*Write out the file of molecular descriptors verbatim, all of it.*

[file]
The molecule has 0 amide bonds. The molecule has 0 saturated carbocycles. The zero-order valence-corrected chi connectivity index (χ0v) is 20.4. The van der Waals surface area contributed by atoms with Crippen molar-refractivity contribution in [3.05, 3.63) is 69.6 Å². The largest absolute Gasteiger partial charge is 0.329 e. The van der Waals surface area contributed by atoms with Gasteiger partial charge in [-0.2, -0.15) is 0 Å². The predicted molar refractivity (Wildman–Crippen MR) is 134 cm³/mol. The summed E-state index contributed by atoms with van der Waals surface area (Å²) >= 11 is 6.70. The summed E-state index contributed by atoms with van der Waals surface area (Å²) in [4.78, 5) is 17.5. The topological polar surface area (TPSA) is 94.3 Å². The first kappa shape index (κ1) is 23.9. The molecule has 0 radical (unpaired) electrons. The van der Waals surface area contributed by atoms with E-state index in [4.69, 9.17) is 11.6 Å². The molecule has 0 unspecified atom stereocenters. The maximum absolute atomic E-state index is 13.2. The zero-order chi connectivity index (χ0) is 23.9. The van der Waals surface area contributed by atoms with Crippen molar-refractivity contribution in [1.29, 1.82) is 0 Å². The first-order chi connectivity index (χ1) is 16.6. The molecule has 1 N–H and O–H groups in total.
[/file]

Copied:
The molecule has 0 amide bonds. The molecule has 0 saturated carbocycles. The zero-order valence-corrected chi connectivity index (χ0v) is 20.4. The van der Waals surface area contributed by atoms with Crippen molar-refractivity contribution in [3.05, 3.63) is 69.6 Å². The largest absolute Gasteiger partial charge is 0.329 e. The van der Waals surface area contributed by atoms with Gasteiger partial charge in [-0.2, -0.15) is 0 Å². The predicted molar refractivity (Wildman–Crippen MR) is 134 cm³/mol. The summed E-state index contributed by atoms with van der Waals surface area (Å²) >= 11 is 6.70. The summed E-state index contributed by atoms with van der Waals surface area (Å²) in [4.78, 5) is 17.5. The topological polar surface area (TPSA) is 94.3 Å². The first kappa shape index (κ1) is 23.9. The molecule has 0 radical (unpaired) electrons. The van der Waals surface area contributed by atoms with E-state index in [4.69, 9.17) is 11.6 Å². The molecule has 0 unspecified atom stereocenters. The maximum absolute atomic E-state index is 13.2. The zero-order chi connectivity index (χ0) is 23.9. The van der Waals surface area contributed by atoms with Crippen molar-refractivity contribution in [1.29, 1.82) is 0 Å². The first-order chi connectivity index (χ1) is 16.6. The molecule has 1 N–H and O–H groups in total.